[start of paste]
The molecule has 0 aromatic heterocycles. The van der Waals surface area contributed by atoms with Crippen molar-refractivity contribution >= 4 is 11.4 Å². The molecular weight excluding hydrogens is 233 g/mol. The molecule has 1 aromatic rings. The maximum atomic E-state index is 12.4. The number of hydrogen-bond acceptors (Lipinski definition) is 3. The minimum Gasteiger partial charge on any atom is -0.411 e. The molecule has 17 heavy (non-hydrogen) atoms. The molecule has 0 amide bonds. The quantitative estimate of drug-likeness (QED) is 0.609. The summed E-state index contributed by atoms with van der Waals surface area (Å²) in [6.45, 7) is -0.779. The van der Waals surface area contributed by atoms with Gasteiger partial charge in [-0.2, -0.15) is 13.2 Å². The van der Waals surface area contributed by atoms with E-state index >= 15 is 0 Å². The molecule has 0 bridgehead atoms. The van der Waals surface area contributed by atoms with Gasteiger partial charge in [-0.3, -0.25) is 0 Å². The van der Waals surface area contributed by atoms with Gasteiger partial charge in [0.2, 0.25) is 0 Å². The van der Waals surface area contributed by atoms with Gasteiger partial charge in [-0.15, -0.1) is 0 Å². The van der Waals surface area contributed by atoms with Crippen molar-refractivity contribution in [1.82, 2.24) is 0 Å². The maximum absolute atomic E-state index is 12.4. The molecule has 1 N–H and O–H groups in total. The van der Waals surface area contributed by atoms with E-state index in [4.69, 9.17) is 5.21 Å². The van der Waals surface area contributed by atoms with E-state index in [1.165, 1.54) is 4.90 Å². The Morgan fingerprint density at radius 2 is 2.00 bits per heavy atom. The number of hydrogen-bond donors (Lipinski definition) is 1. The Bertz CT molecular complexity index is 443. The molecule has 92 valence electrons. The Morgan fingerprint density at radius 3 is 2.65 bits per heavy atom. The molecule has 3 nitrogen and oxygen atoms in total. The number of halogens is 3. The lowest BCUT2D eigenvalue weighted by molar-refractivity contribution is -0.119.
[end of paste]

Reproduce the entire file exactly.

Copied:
The molecule has 0 aromatic heterocycles. The van der Waals surface area contributed by atoms with Crippen molar-refractivity contribution >= 4 is 11.4 Å². The molecular weight excluding hydrogens is 233 g/mol. The molecule has 1 aromatic rings. The maximum atomic E-state index is 12.4. The number of hydrogen-bond acceptors (Lipinski definition) is 3. The minimum Gasteiger partial charge on any atom is -0.411 e. The molecule has 17 heavy (non-hydrogen) atoms. The molecule has 0 amide bonds. The quantitative estimate of drug-likeness (QED) is 0.609. The summed E-state index contributed by atoms with van der Waals surface area (Å²) in [6.45, 7) is -0.779. The van der Waals surface area contributed by atoms with Gasteiger partial charge in [-0.2, -0.15) is 13.2 Å². The van der Waals surface area contributed by atoms with E-state index >= 15 is 0 Å². The molecule has 0 bridgehead atoms. The van der Waals surface area contributed by atoms with Gasteiger partial charge in [-0.3, -0.25) is 0 Å². The van der Waals surface area contributed by atoms with Gasteiger partial charge in [0.2, 0.25) is 0 Å². The van der Waals surface area contributed by atoms with Gasteiger partial charge in [-0.15, -0.1) is 0 Å². The van der Waals surface area contributed by atoms with Crippen molar-refractivity contribution in [1.82, 2.24) is 0 Å². The maximum absolute atomic E-state index is 12.4. The molecule has 1 N–H and O–H groups in total. The van der Waals surface area contributed by atoms with E-state index in [4.69, 9.17) is 5.21 Å². The van der Waals surface area contributed by atoms with E-state index in [1.165, 1.54) is 4.90 Å². The Morgan fingerprint density at radius 2 is 2.00 bits per heavy atom. The number of hydrogen-bond donors (Lipinski definition) is 1. The Bertz CT molecular complexity index is 443. The molecule has 92 valence electrons. The Morgan fingerprint density at radius 3 is 2.65 bits per heavy atom. The molecule has 3 nitrogen and oxygen atoms in total. The number of halogens is 3. The lowest BCUT2D eigenvalue weighted by molar-refractivity contribution is -0.119.